With the impending change of regulator coming into effect on 01 April 2013 never has it been so important to ensure your business operates within a level of governance appropriate to its risk.
By risk I am referring not only to potential client detriment, but also the personal and business risk involved in running your own business.
Many business owners struggle to come to terms with the level of regulation required to operate in the financial advice profession, but is this due to an over zealous regulator or simply poor business practices?
In my mind it sits somewhere between the two, but a business employing highly qualified financial advisers does not necessarily mean the business is well run.
This issue has become more apparent than ever over recent months as those not prepared to remain in business post RDR have suddenly realised that the business they have worked in and built up for thirty years carries little or no value.
Why, because their businesses existed day to day with no clear vision or exit strategy.
Not only will defining what you want your business to achieve help create a vision of the future it will also help assist with meeting your regulatory requirements.
FSA Principle 3 which features heavily in the Senior Management Arrangements, Systems and Controls (SYSC) section of the FSA Handbook states
‘A firm must take reasonable care to organise and control its affairs responsibly and effectively, with adequate risk management systems’
Many of the Section 166 reviews imposed by the FSA will have come as a result of failing to adhere to the above Principle and it is interesting to note that between 09/10 and 11/12 the FSA requested 63 IFA firms carry out a Section 166 review at an average cost of circa £71,000.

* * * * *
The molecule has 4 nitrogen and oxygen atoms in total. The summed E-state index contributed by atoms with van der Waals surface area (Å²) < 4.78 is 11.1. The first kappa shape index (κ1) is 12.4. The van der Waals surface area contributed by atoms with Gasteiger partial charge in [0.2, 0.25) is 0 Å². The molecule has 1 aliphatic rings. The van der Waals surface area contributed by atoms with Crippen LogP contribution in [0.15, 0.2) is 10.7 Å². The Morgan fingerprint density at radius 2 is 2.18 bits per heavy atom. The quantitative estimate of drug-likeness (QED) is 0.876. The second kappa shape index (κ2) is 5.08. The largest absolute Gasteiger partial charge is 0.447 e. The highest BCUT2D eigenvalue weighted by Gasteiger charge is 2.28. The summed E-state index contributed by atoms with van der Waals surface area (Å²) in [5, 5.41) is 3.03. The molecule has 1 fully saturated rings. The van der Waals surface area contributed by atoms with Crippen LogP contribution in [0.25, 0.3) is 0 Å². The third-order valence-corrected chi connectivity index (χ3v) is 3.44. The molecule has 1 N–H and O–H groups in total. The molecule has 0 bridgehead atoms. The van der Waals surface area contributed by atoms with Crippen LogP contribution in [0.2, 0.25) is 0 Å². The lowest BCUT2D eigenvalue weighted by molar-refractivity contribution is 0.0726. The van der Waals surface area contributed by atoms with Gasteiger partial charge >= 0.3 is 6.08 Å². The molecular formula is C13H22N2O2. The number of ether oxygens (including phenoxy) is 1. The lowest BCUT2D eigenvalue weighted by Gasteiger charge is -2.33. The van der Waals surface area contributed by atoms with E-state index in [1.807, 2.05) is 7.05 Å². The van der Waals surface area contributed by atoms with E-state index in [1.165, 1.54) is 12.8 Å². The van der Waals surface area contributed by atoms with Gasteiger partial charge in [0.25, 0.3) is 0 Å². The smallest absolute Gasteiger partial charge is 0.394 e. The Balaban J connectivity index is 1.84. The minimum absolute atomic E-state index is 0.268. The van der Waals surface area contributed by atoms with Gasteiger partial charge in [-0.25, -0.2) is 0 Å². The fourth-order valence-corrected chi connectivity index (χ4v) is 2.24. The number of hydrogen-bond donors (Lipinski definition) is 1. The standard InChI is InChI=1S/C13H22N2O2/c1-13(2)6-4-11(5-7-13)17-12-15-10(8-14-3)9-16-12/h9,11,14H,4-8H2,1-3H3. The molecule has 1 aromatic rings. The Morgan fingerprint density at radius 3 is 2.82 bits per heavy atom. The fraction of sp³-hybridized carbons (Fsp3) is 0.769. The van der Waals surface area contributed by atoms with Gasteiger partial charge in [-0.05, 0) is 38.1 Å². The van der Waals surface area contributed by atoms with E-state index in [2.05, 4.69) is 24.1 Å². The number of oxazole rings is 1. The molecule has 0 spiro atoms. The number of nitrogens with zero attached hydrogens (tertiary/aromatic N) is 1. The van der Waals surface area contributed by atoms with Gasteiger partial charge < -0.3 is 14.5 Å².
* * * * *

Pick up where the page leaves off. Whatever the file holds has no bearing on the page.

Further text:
A big price to pay for poor business management!!!
It is therefore very important that you create a strategy for your business and have a clear vision of what you want your business to achieve.
As this plan may take several years to achieve it is then important to cut it down into smaller more manageable chunks.
My view on this is to create short term strategies (say for a 12 month period) that fit into your overall business strategy.
For each 12 month rolling period the following elements should be considered:
• The level of income and capital required • The number and type of new clients required and how they will be sourced • The advice areas to be covered • The resources required to achieve the above i.e. staff / back office / research / compliance etc • The training and competence requirements of the advisers and other staff and how these will be met • A robust review process to monitor performance against the plan
This list is by no means exhaustive and businesses should create their own to fit in with their plans; however by creating this list not only have you set out a clear vision of the next 12 months you are also demonstrating to the FSA that you are complying with FSA Principle 3.
I think it is widely accepted that a well managed business carries fewer personal, business and client risks and this is certainly a view adopted by the FSA.
It could therefore be claimed that many of our regulatory requirements could be met by simply running a well managed business; and of course making sure all of the above is clearly documented!!!